This could be the Supreme Court term, one court watcher joked recently, that Justice John Paul Stevens remembers he is a Republican.
A 1975 appointee of President Gerald Ford, Stevens is regarded as the anchor of the court's liberal wing. But he has joined with his more conservative colleagues in three high-profile cases that defied predictions they would showcase deep ideological divisions on the court.
Last term was marked by an unusually high number of 5-4 decisions, and many experts believed this term's notable cases would produce similar outcomes.
But the biggest cases decided so far — upholding lethal injection procedures, photo identification requirements for voters and Texas' treatment of a Mexican on death row — have had six or seven justices, including Stevens, in agreement on the outcome.
Just one case has been decided by a 5-4 vote. Two others split 4-4 with a justice not participating. Another was 5-3.
Taking stock of the court with half its decisions still to come is a bit like wrapping up a sporting event at halftime. So far, however, Stevens' voting pattern and the lack of 5-4 decisions stand out.
About a dozen cases to decide
With roughly three dozen cases left to decide — including the rights of foreigners detained at Guantanamo, Washington's handgun ban and the death penalty for raping a child — the court has plenty of time to revert to its recent pattern of ideological division and Stevens could end up breaking with the conservatives frequently.
Still, at this point last year, disputes involving abortion and global warming had been resolved in 5-4 divisions with the conservatives in the majority in the former and the liberal justices holding sway in the latter.
University of Oklahoma law professor and former Stevens clerk Joseph Thai said he has begun to wonder whether his former boss is "tacking back a little bit toward the center."
Stevens wrote the lead opinion in the voter ID case, rejecting a constitutional challenge to a photo ID law in Indiana because there was lack of evidence to support the claim that voters were being unfairly denied a ballot. On the other side, there was scant evidence of the sort of voter fraud the sponsors of the law said it was designed to prevent.
And, while Stevens acknowledged that there was a Republican partisan motivation behind the law, it did not single out any group for harsher treatment.
'He surprises people'
Thai said it is more likely that Stevens is simply showing that he remains the somewhat unpredictable justice he has been in more than 32 years on the court. "He is called the leader of the liberal wing, but people pigeonhole him too readily," Thai said. "He surprises people."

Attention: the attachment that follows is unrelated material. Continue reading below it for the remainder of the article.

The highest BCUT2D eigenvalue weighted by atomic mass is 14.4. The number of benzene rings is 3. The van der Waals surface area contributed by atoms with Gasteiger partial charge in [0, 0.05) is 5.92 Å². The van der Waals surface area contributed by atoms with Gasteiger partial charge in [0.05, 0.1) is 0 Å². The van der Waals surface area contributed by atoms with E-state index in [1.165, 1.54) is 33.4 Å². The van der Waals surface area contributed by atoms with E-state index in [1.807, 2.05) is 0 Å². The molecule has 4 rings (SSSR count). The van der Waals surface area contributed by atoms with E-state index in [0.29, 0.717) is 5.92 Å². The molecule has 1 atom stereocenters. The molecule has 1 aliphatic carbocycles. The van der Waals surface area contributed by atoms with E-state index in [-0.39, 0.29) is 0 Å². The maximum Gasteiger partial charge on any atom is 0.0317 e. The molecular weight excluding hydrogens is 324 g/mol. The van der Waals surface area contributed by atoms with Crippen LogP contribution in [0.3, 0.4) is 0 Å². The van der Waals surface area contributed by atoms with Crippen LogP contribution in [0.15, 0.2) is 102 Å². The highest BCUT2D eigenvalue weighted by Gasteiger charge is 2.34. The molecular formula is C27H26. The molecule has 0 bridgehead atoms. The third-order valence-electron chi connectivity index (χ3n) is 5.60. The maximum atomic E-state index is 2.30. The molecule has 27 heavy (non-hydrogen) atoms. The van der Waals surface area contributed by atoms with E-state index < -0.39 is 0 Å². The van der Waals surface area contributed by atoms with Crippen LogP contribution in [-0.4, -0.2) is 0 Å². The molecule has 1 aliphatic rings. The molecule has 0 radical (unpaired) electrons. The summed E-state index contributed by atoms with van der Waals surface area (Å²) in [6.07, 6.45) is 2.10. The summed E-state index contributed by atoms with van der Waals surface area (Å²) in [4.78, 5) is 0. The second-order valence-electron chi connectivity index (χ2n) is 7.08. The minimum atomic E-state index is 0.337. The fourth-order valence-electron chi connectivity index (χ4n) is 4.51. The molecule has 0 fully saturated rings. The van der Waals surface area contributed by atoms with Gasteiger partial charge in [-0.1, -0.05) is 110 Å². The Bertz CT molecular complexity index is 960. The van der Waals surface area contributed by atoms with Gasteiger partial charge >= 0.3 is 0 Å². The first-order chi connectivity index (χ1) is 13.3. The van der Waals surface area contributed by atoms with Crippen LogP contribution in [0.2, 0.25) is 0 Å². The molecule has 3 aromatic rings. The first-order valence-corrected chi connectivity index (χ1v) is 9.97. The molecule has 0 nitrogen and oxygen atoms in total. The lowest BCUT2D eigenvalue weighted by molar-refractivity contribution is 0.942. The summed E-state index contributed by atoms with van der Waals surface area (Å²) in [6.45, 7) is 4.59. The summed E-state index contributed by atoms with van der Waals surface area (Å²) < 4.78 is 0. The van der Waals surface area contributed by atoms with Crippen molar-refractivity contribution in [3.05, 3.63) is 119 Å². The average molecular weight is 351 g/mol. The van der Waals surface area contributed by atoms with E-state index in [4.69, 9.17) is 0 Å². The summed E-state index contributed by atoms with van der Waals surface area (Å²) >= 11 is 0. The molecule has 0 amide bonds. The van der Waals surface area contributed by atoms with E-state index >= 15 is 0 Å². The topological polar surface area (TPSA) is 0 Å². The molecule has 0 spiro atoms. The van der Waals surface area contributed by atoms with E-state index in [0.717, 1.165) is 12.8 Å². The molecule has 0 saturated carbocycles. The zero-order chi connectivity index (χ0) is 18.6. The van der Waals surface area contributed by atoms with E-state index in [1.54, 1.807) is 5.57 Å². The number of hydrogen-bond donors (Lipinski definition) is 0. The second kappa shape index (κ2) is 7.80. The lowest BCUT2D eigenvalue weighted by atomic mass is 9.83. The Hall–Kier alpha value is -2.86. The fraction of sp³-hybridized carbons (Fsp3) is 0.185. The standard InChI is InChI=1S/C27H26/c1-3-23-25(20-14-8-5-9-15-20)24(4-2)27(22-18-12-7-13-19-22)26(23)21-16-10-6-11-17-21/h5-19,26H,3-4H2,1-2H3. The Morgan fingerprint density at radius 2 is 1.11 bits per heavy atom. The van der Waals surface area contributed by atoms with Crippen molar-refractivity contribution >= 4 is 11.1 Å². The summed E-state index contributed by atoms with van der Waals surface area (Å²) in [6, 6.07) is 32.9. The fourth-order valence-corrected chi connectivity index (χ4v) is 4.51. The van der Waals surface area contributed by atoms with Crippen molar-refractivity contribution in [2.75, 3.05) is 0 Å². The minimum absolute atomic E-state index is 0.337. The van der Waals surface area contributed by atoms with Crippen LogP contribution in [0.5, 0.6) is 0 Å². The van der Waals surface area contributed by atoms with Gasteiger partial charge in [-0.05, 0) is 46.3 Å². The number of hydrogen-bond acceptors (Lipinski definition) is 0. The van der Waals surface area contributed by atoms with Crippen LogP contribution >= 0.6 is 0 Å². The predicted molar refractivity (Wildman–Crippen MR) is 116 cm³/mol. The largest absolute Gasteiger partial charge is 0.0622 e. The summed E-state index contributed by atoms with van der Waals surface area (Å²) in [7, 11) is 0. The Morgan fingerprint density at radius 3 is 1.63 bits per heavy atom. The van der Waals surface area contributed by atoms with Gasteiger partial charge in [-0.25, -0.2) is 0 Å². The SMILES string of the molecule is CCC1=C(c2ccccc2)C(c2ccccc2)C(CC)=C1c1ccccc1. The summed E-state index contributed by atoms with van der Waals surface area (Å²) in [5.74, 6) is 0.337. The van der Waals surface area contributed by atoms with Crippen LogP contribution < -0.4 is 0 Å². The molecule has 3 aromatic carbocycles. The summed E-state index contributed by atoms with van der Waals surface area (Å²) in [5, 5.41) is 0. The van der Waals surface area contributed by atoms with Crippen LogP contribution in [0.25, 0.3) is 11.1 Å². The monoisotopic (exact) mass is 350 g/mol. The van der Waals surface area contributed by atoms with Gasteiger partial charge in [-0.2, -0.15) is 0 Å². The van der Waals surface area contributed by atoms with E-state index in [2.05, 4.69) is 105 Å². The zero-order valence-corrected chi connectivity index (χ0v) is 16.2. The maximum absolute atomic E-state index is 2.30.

Stevens' position in the lethal injection case illustrates Thai's point. He voted against the Kentucky death row inmates who challenged the state's execution procedures.
But Stevens did not join Chief Justice John Roberts' opinion. Instead, he wrote separately to declare that he now views the death penalty as unconstitutional and said the court should squarely confront the issue.
The lethal injection case was similar to the challenge to voter identification requirements that the court also turned down last month in that neither case produced a majority opinion of the court.
Supreme Court cases are important not just to those involved in the dispute before the court, but to other similarly situated parties and judges who look to the court for guidance.
"In these key cases, they have not given lower courts, legislators or lawyers a clear sense of what is the rule of law to be followed and applied," said Erwin Chemerinsky, a Duke University law professor.
Roberts has spoken of his desire to have the court decide cases narrowly, but clearly. Chemerinsky said the absence of those kinds of outcomes is not a criticism of the chief justice, but a recognition that he is one of nine strong personalities.
Last term, the liberal justices were vocal in their frustration with the outcomes of the big cases. Stevens and Justices Stephen Breyer, Ruth Bader Ginsburg and David Souter each read at least one dissent from the bench — a practice that usually happens once or twice a term for the entire court.
No one has read a dissent yet, although that too could change as the term nears its end.
"I wouldn't be surprised that if a lot of what remains on the docket comes down 5-4," Chemerinsky said.